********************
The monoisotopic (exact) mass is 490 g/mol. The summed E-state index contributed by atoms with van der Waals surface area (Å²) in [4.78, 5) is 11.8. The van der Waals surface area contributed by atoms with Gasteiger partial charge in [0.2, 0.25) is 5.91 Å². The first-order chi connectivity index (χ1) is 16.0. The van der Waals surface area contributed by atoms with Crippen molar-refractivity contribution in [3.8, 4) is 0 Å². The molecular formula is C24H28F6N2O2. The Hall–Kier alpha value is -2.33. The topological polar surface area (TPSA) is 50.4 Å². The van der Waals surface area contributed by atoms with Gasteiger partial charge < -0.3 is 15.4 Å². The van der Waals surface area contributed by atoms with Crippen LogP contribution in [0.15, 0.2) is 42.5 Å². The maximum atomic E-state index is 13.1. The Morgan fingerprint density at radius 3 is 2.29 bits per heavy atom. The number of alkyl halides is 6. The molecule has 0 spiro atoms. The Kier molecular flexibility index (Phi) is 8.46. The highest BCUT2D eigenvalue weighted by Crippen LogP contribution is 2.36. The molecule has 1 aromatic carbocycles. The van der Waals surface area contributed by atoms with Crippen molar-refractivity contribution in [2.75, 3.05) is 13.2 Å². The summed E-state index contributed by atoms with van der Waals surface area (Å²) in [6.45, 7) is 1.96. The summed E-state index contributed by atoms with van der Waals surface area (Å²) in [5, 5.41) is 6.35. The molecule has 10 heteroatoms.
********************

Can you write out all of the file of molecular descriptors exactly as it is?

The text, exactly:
The monoisotopic (exact) mass is 490 g/mol. The summed E-state index contributed by atoms with van der Waals surface area (Å²) in [4.78, 5) is 11.8. The van der Waals surface area contributed by atoms with Gasteiger partial charge in [0.2, 0.25) is 5.91 Å². The first-order chi connectivity index (χ1) is 16.0. The van der Waals surface area contributed by atoms with Crippen molar-refractivity contribution in [3.8, 4) is 0 Å². The molecular formula is C24H28F6N2O2. The Hall–Kier alpha value is -2.33. The topological polar surface area (TPSA) is 50.4 Å². The van der Waals surface area contributed by atoms with Gasteiger partial charge < -0.3 is 15.4 Å². The van der Waals surface area contributed by atoms with Crippen LogP contribution in [0.15, 0.2) is 42.5 Å². The maximum atomic E-state index is 13.1. The Morgan fingerprint density at radius 3 is 2.29 bits per heavy atom. The number of alkyl halides is 6. The molecule has 0 spiro atoms. The Kier molecular flexibility index (Phi) is 8.46. The highest BCUT2D eigenvalue weighted by Crippen LogP contribution is 2.36. The molecule has 1 aromatic carbocycles. The van der Waals surface area contributed by atoms with Crippen molar-refractivity contribution in [2.75, 3.05) is 13.2 Å². The summed E-state index contributed by atoms with van der Waals surface area (Å²) in [6.45, 7) is 1.96. The summed E-state index contributed by atoms with van der Waals surface area (Å²) in [5, 5.41) is 6.35. The molecule has 10 heteroatoms.